Alan Jackson; Photo Credit: Kristy Belcher
CHUCK DAUPHIN • APRIL 5, 2017 - 11:44 AM
The 2017 class of the Country Music Hall of Fame were announced to the media this morning at the Hall’s Rotunda in a ceremony presided over by 2007 inductee Vince Gill, and as always, the Hall will add three more members to the list this fall that represent the best in Country Music both today and yesterday – Jerry Reed (Veteran), Alan Jackson (Modern), and Don Schlitz (Songwriter).
Many in the industry have been actively campaigning for Reed to finally receive his due into the hallowed ranks of Hall members. His musical career definitely qualifies as an undeniable success story – on many levels. Born March 20, 1937 in Atlanta, Georgia, Reed told his family – and whoever would listen of his career intentions to become a popular recording artist in Nashville when he grew up. An early recording contract with Capitol Records failed to yield the singer any hits. He served a couple of years in the United States Army, and decided to give the music business another try. This time, he was considerably more successful. His first hit came while still in the service – as a writer, with Brenda Lee’s “That’s All You Got to Do.” Word of his talent soon found its’ way to RCA’s Chet Atkins, who promptly signed the singer to a recording contract.
Reed’s first chart hit for the label was 1967’s “Guitar Man,” which hit No. 53 on the Billboard charts. The record featured his unique guitar-work, which many artists of the day were fans of, including Elvis Presley, who recorded several Reed compositions. Atkins himself would record several albums with the singer, and proclaim him his favorite guitarist. As talented as Reed was, radio was slow to catch on to his style. His first top ten hit was actually on the Hot 100 – 1970’s “Amos Moses,” which narrowly missed the Country top-10. His next release, “When You’re Hot, You’re Hot,” hit the pinnacle of the Country chart, and also was a top-ten Pop hit. Throughout the 1970s, Reed maintained a popular recording career, as evidenced by his hits such as “Lord, Mr. Ford,” which also hit the top of the charts.
As the 1970s progressed, Reed’s celebrity grew thanks to his roles in several popular movies, such as Burt Reynolds’ Gator. It was another Reynolds vehicle, Smokey and the Bandit, that would make him an A-lister. Playing the role of Cledus “Snowman” Snow, Reed perfect the role of the sidekick, and worked with Reynolds on two sequels to the film. The movies also served as the inspiration behind two of his biggest hits of the era, “East Bound and Down,” and “Texas Bound and Flyin.” He also appeared in many of the era’s popular television series, such as Alice and Scooby-Doo, Where Are You?
Reed topped the chart one final time in 1982 with “She Got The Goldmine (and I Got The Shaft),” and remained on the RCA roster through 1985. He teamed up with Atkins one final time on the 1992 album Sneakin’ Around, and was part of the 1998 Old Dogs pairing with Bobby Bare, Mel Tillis, and Waylon Jennings. That same year, he also played a crazed football coach in the Adam Sandler film The Waterboy, his last major film role. A two-time CMA Instrumentalist of the Year winner, Reed died on September 1, 2008 at the age of 71.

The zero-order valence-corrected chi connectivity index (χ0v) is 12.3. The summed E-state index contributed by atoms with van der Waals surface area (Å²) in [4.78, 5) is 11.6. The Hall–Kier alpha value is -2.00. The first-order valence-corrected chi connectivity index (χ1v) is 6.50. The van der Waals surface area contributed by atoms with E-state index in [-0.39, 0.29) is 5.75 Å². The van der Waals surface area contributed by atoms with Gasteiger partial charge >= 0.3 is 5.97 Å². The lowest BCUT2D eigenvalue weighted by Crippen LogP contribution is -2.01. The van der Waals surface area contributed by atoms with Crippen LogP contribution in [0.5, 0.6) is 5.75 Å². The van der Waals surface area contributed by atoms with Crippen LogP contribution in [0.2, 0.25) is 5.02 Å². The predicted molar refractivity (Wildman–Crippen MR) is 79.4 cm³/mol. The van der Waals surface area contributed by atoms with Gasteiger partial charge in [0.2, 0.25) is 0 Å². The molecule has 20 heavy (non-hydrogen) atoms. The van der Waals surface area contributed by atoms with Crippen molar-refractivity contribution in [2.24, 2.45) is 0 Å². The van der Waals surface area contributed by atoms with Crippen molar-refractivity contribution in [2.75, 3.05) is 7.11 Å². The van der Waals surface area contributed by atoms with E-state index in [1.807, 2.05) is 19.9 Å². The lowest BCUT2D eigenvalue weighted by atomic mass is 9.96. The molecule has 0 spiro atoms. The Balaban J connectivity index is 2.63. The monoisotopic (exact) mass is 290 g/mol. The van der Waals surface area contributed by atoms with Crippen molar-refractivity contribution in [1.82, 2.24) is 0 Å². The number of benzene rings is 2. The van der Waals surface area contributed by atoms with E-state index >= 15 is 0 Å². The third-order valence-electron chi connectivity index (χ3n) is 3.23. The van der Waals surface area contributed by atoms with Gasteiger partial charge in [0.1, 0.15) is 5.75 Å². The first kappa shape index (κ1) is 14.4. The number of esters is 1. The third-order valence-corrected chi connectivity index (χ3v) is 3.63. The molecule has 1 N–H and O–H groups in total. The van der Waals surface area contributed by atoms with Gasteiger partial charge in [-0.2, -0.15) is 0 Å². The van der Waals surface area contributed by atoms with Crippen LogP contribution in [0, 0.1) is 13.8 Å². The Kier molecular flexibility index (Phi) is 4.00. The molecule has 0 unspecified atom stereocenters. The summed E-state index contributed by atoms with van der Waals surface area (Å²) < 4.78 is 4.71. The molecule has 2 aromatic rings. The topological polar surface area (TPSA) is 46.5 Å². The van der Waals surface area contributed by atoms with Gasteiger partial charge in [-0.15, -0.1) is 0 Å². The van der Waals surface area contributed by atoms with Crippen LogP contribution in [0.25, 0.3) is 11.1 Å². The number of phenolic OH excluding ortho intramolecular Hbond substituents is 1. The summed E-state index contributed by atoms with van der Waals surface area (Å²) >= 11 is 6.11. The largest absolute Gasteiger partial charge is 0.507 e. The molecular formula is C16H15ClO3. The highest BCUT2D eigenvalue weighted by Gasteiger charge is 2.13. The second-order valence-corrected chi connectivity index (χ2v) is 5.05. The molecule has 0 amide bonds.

Jackson’s induction comes as no surprise to anyone in the industry. Also a native of Georgia (Newnan), Jackson was born October 17, 1958. Growing up, he was a fan of Gospel music. He later became influenced by many of the traditional artists of the day such as Hank Williams, Jr. and George Jones. In 1985, he and his wife Denise moved to Nashville. His first job was in the mailroom at The Nashville Network, but Jackson would soon be getting mail of his own rather than sorting that of the network’s popular personalities, such as Ralph Emery.
Denise helped to connect her husband with Glen Campbell, and that connection would eventually lead to his signing with Arista Records as their flagship artist. His first single, “Blue Blooded Woman,” barely dented the charts, but his second – “Here In The Real World” took him all the way to No. 3. By 1991, he had topped the chart with “I’d Love You All Over Again” – the first of twenty-five chart toppers. Those titles read like a best-of of the past quarter-century: “Don’t Rock The Jukebox,” “Little Bitty,” “Livin’ On Love,” and “Right On The Money.” The singer won the 1995 Entertainer of the Year award from the CMA, and saw no slowdown in the new millennium. Records such as “It’s Five O’Clock Somewhere” and “Remember When” added to his list of chart-toppers, and he seemingly spoke to a nation during the 9/11 tragedy with his “Where Were You (When The World Stopped Turning),” which helped him to several more awards – including the 2002 and 2003 Entertainer of the Year prizes from the CMA. Each of his studio albums have hit the top-five on the Country Albums chart, including his latest, 2015’s Angels and Alcohol, which topped the list.
Don Schlitz stands tall as one of Nashville’s most prolific songwriters of all time, beginning in 1978 with “The Gambler,” which Kenny Rogers took to the top. It was the beginning of one of the most successful writing careers in Music City, with trademarks including “When You Say Nothing At All,” “He Thinks He’ll Keep Her,” “One Promise Too Late,”“On The Other Hand,” and “Strong Enough To Bend.” He was voted into the Nashville Songwriter’s Hall of Fame in 1993, and the Songwriters’ Hall of Fame in New York City in 2012.
Reed, Jackson, and Schlitz will all be officially inducted into the Country Music Hall of Fame during the annual Medallion Ceremony at the Hall this fall. Their inductions bring the total number of inductees to 133.